Paula Scher’s celebrated ‘Maps’ paintings are wonderful expressionistic cartographic images of the world as seen through human eyes, at once a social, political and personal description of the World and its intricate connections described by one of America’s most celebrated graphic designers.
These maps are not mathematically correct, they are not a travel guide, a geographically accurate document rather they are pictures that abound in swirling torrents of information, undulating layers of boundary lines, place names and cultural commentary. It is obsessively collated, created and above all personal, an individuals view of the world we live in. Colour, form, typography all play a part in Scher’s history of the world. Here’s what Scher has to say about her paintings:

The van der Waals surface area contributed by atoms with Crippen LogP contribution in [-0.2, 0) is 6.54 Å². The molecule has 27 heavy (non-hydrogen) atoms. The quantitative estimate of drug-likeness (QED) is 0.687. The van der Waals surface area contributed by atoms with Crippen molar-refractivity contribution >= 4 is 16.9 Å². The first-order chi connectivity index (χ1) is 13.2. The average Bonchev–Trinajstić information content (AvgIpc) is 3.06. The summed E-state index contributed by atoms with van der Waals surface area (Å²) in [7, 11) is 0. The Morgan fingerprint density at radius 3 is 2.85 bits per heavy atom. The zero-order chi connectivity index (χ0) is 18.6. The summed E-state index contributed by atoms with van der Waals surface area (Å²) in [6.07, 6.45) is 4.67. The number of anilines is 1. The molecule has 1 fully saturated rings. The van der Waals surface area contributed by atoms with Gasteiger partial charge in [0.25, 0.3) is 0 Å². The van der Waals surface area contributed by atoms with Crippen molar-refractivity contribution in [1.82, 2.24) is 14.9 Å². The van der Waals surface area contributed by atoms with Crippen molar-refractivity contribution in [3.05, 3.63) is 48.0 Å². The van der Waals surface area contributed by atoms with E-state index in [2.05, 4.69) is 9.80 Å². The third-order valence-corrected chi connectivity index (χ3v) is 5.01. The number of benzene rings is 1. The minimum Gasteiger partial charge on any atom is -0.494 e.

The World is a painting about information overload. It depicts the world as swirling information that is always changing, often inaccurate, while somewhat illuminating. It is expressionistic information.
I began painting maps to invent my own complicated narrative about the way I see and feel about the world. I wanted to list what I know about the world from memory, from impressions, from media, and from general information overload. These are paintings of distortions.
The way the maps work is that they’re total abstractions, and yet they have all this meaning attached to them
Simon Winchester the writer, journalist and broadcaster had this to say about Scher’s maps:
A Paula Scher map is both detached from reality and yet at the same time becomes an entirely new reality, one that manages to be useless and essential all at once. What follows here is cartography as living art — fun and whimsical, obsessively made, and knowingly offered, lovingly, to be read…Maps such as these are never ever to be replaced by the cold blinking eyes of the GPS. Use them, enjoy them, glory in their madness.
Pretty much says it all. If you love these maps you can buy them in a beautiful book off Amazon.